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LA - Louisiana attorney general signs onto coastal lawsuit deal

BATON ROUGE, La. — Attorney General Jeff Landry announced Thursday he’s backing a $100 million settlement between a dozen coastal parishes and mining corporation Freeport McMoRan to end a lawsuit over damage to Louisiana’s coastal wetlands, in what could become a landmark agreement.

The Republican attorney general’s decision to sign off on a deal immediately provoked swift criticism from the oil and gas industry and some of his fellow Republicans who worry the agreement could set a precedent affecting dozens of other pending coastal lawsuits filed by 12 coastal parishes and the city of New Orleans against oil companies.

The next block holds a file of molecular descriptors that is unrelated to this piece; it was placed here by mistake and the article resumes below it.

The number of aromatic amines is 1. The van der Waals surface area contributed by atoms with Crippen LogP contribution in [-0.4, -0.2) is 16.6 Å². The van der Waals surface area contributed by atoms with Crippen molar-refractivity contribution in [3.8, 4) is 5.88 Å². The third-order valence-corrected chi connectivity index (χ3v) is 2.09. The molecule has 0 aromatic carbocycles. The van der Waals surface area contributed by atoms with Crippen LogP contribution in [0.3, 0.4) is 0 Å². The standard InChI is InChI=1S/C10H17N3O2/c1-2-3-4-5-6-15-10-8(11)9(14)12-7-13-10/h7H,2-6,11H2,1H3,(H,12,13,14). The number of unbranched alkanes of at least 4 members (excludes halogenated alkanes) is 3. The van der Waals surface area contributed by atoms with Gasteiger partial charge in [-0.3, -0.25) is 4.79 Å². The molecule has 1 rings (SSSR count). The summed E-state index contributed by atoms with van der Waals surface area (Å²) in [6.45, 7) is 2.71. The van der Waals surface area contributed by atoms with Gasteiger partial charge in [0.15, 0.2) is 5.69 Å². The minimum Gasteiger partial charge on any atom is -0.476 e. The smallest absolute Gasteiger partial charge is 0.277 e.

The settlement already had the backing of Democratic Gov. John Bel Edwards’ administration.

The lawsuits, some of them dating to 2013, charge that oil and gas firms failed to follow state law when they drilled wells, built canals, disposed of waste and carried out other activities that contributed to coastal wetlands loss. Industry representatives cast the suits as an unjust attack — led by trial lawyers — on a vital industry and employer.

Landry approved the settlement with Freeport McMoRan, which has sold off many oil and gas assets in recent years, while sticking to his position that the lawsuits against the oil and gas industry for coastal damage are “counter-productive to job creation in the energy industry.” And he echoed industry contentions that the U.S. Army Corps of Engineers’ levee and flood protection system is a “significant contributor” to Louisiana’s disappearing coastline.

But he also said, “When a party to litigation comes to the table with a request to resolve the matter apart from that litigation, as a lawyer, I have a duty to listen.

“Let me be clear,” he added, “my actions today should not in any way be construed as pressuring any of the parties still in litigation to resolve these matters outside the litigation.”

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